GUEST BLOG #83: Tom Brinkmoeller Checks In On Fred Rogers' 21st Century Legacy
[Bianculli here: Last year, I attended a conference at St. Vincent College's Fred Rogers Center, and reported on it for TV WORTH WATCHING, where plans were made to carry on the vision and children's TV commitment of Fred Rogers. Yesterday, when worthy recipients were given scholarships to pursue their modern visions of children's entertainment and education, I was at Rowan University teaching -- but contributing writer Tom Brinkmoeller pursued the results on his own, and has this encouraging news flash...]
TV Academy Picks Three People to Help Carry Mr. Rogers' Legacy into Future
By Tom Brinkmoeller
Smoking once was socially acceptable, red meat once was the staff of life and children's television once was Moe hitting Curly's head with a hammer.
The whole universe soon may be smoke-free. A rare steak may be the only pre-existing condition not covered by the new healthcare legislation. But South Park still claims kids as part of its core audience.
Some things get fixed more quickly than others.
So how about some good news about children's programming? A just-concluded two-day gathering in Pittsburgh, the Fred Forward Conference, awarded a trio of Fred Rogers Memorial Scholarships to people whose goal it is to continue to advance the kind of high-quality programming pioneered by the scholarships' namesake, TV's Mr. Rogers.
From nearly 100 applicants, three post-grad students were chosen to receive an impressive $10,000 prize and an even more valuable mentoring assist from within a network of non-commercial and commercial children's programmers. This is the sixth year The Academy of Television Arts & Sciences Foundation, in conjunction with Ernst & Young, has selected people judged to be the best architects of what good things children will be watching in the future on television, and in other media.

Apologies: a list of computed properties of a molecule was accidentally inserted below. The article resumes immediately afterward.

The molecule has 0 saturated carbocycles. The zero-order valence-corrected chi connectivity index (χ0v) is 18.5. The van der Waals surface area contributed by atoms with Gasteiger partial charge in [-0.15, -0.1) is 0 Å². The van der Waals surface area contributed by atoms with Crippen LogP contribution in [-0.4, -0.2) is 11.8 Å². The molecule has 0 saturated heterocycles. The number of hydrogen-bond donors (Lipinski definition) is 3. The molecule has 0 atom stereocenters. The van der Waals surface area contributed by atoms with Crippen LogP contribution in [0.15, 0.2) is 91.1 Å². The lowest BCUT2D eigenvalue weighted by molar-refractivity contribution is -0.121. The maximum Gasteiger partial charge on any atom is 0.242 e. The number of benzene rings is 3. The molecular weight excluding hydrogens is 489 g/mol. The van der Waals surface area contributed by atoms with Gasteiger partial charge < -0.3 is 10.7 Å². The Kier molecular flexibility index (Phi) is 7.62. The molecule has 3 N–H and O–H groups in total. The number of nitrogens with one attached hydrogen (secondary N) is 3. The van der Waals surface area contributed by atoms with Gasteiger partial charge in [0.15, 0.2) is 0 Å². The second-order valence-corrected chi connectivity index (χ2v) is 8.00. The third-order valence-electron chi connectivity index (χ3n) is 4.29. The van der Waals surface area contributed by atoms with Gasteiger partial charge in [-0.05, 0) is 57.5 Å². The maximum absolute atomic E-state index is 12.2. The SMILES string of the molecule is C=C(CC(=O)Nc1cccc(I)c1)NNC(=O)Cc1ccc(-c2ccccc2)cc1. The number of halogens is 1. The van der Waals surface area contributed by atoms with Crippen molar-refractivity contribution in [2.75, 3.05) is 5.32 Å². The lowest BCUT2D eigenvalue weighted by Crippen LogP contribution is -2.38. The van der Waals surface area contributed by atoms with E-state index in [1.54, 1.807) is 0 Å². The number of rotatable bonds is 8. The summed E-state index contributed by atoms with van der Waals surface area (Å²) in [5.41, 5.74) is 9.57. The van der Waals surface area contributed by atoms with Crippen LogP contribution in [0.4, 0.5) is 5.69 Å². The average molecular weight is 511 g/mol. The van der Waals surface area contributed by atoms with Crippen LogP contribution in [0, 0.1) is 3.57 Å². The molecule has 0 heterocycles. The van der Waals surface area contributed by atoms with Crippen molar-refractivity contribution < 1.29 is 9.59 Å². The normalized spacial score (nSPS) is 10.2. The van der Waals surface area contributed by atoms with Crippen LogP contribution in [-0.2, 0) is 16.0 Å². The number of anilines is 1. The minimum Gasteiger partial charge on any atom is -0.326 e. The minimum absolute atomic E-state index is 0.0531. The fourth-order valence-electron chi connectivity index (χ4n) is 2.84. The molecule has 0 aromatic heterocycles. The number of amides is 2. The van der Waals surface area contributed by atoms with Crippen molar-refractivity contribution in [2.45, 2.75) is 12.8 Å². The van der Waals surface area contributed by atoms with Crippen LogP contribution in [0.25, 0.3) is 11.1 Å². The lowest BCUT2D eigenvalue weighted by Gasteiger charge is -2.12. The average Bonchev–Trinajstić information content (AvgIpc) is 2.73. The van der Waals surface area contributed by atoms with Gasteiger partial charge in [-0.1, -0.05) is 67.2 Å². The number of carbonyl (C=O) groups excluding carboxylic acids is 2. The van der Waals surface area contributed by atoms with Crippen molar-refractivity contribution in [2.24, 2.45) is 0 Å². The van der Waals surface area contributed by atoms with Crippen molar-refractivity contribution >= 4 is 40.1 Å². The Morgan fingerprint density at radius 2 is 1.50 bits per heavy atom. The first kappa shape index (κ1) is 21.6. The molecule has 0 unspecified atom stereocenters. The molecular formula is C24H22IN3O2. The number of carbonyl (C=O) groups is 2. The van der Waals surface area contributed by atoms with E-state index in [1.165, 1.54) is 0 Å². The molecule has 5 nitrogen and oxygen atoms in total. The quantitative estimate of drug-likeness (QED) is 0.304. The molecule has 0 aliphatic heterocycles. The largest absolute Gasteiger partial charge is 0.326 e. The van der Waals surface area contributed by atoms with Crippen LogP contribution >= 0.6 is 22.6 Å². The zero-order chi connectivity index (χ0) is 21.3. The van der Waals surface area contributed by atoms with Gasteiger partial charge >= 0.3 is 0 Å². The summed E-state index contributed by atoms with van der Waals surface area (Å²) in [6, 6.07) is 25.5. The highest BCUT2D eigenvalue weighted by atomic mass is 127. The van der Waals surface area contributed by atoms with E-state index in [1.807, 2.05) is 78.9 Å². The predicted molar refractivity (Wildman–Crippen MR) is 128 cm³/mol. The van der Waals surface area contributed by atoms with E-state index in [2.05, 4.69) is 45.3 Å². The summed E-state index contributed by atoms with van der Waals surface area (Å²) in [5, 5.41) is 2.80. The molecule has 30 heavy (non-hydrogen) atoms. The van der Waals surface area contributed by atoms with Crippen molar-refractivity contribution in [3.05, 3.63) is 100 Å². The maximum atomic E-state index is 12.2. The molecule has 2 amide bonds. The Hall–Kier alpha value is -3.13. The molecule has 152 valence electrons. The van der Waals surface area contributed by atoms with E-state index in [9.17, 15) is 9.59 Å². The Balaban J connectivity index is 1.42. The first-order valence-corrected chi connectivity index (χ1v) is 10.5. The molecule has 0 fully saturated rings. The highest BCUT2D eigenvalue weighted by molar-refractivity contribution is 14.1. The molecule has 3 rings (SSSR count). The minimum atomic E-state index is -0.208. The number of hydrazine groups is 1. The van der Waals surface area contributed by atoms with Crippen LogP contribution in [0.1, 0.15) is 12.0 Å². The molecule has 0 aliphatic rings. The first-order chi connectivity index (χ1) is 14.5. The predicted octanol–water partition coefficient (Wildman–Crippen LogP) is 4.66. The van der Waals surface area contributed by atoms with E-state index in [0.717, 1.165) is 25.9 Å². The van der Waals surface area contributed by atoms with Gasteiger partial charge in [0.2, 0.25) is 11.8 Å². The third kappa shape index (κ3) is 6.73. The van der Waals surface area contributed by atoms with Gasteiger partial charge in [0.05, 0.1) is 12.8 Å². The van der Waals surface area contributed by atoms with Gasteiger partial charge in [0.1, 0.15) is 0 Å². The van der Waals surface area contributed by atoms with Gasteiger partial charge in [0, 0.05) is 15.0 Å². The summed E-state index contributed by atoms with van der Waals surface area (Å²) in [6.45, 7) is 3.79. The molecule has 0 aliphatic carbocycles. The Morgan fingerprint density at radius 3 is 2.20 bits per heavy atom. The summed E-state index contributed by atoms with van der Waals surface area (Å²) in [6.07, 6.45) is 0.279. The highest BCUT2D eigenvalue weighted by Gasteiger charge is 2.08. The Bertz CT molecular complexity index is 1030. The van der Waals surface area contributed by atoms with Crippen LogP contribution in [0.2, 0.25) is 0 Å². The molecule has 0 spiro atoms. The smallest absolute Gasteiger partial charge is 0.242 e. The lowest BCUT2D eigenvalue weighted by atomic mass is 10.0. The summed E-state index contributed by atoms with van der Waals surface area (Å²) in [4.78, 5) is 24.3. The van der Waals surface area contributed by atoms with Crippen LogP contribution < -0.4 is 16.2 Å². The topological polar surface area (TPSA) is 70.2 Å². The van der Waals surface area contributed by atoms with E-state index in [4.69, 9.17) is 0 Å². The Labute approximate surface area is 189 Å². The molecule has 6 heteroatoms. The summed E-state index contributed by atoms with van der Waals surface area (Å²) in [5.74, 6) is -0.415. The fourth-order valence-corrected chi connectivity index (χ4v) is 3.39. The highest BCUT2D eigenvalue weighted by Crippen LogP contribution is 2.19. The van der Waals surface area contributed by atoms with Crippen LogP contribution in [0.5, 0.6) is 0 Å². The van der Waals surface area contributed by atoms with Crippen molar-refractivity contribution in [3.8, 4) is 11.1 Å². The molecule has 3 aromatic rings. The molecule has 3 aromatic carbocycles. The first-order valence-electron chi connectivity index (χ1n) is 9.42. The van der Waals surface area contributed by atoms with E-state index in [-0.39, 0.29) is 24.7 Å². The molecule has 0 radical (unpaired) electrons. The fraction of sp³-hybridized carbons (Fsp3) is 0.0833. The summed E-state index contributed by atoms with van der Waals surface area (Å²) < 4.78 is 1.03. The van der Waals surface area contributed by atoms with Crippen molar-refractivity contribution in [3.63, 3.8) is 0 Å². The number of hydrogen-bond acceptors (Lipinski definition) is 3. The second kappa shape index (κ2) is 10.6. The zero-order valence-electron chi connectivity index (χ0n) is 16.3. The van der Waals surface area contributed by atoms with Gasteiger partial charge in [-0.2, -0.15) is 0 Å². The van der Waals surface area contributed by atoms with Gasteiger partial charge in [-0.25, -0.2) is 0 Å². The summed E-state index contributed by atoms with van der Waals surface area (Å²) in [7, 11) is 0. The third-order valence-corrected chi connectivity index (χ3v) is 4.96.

Last night, the more than 150 conference attendees watched as Christina Zagarino, a master's student at Tufts University, won for a plan to produce short programs that point children away from obesity and toward physical activities. The second winner was Rachel Schechter, part of a Tufts doctoral program, won for a proposal to study the links between use of media and learning in young people. And Xavier Raphael Vanegas, who is working toward a master's degree in film production at the University of Southern California, won for a proposed animated television program, Fink Forest Friends (shown here).
Beyond the money, there is the pledge of professional help the winners walked away with. Scholarship winners are paired with someone already established in children's programming to help advance their winning projects, as well as their careers.
"It is priceless," said Terri L. Clark, executive director of the Television Academy Foundation, because it gives the winners the kind of expert help and professional contacts that can make a difference between ideas that get made and those that don't. Each of the winners, she said, will be interviewed by Academy members so that the best professional match can be made. As with previous scholarship winners, the mentor's experience and insights will help the winner perfect the proposal.
Clark said the annual research scholarship is as important as the two production prizes because it helps industry members make their programs better: "If we're able to help advance research into current and future TV programming . . . that's something that's immeasurable."
The Academy made Rogers a member of its Hall of Fame before his 2003 death. It was following an Academy memorial program for Rogers, she said, that members asked themselves, "How can we keep his legacy moving forward?" The scholarship program, with initial and continued support from Rogers' wife, Joanne, grew from that. Its goal, simply put, Clark said, is a continuation "of what Fred did."
Mrs. Rogers was one of the presenters at Monday's ceremony.
The Web site for the scholarships can be found HERE.